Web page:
The human body relies on bone structure and muscles in order to function, without either we would be a big saggy bag of skin unable to move. We all know that muscles which are not exercised regularly slowly get weaker, and to an extent this is true for bone structure as well. Without the force of gravity constantly pulling at us, our muscle and bones would weaken leaving us less capable of moving around. One of the most well known effects on a human being in space is known as muscle atrophy or in other words, a wasting away of muscle tissue. The skeletal structure too can be affected leaving the human body weak and struggling to cope with the force of gravity on return to Earth. Rigid exercise regimes and vitamin supplements are used to try and counteract these effects with some success, but there are many other impacts that, as yet, have no or limited counter-measures.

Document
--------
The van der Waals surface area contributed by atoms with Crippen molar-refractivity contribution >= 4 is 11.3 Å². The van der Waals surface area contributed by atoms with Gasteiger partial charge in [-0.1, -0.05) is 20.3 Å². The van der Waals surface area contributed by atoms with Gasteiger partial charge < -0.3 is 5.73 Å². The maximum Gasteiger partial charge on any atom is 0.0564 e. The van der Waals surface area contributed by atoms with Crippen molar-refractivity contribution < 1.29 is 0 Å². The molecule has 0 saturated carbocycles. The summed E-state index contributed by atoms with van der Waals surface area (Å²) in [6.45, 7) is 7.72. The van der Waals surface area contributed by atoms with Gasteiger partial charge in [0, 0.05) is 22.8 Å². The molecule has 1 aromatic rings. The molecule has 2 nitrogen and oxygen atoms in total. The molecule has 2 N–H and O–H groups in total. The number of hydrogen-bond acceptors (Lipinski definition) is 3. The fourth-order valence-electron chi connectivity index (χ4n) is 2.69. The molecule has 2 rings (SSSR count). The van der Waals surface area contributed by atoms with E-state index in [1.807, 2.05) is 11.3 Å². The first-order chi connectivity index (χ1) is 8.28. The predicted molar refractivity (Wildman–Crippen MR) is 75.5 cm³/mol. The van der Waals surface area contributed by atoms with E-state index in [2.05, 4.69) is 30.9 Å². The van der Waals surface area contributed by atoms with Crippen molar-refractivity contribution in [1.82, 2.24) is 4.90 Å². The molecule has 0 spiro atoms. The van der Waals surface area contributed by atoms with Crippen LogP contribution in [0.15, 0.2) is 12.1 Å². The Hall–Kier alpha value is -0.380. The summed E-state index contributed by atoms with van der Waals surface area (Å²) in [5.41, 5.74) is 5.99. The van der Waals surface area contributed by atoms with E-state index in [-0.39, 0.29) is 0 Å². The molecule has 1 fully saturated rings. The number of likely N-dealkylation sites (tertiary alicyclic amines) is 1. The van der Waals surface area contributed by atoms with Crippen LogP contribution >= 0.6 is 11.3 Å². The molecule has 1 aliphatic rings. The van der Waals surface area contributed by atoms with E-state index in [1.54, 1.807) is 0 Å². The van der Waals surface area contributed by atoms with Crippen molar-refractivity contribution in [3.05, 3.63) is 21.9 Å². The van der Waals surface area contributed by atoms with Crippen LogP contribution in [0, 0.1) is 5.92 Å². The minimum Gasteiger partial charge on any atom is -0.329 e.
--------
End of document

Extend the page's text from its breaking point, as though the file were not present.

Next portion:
There are more risks to the body when performing activities outside of the spacecraft. For the most part the environmental needs are provided for by way of the spacesuit which acts as a personal mobile life support system. They provide air to breathe, water to drink, a method for removing and storing waste product and even the right atmospheric pressure inside. A spacesuit offers insulation against extreme cold and heat, but space is a harsh environment to live in and a spacesuit can only offer so much protection. Newer spacesuits now offer protection against U/V and particle radiation and even limited protection from micrometeoroids travelling up to 27,000 km per hour.


The EVA (Extra Vehicular Activity) Exercise Device for evaluation and effectiveness of weightlessness on astronauts during long duration spaceflights, at the NASA Ames Research Center. Credit: NASA/Tom Trower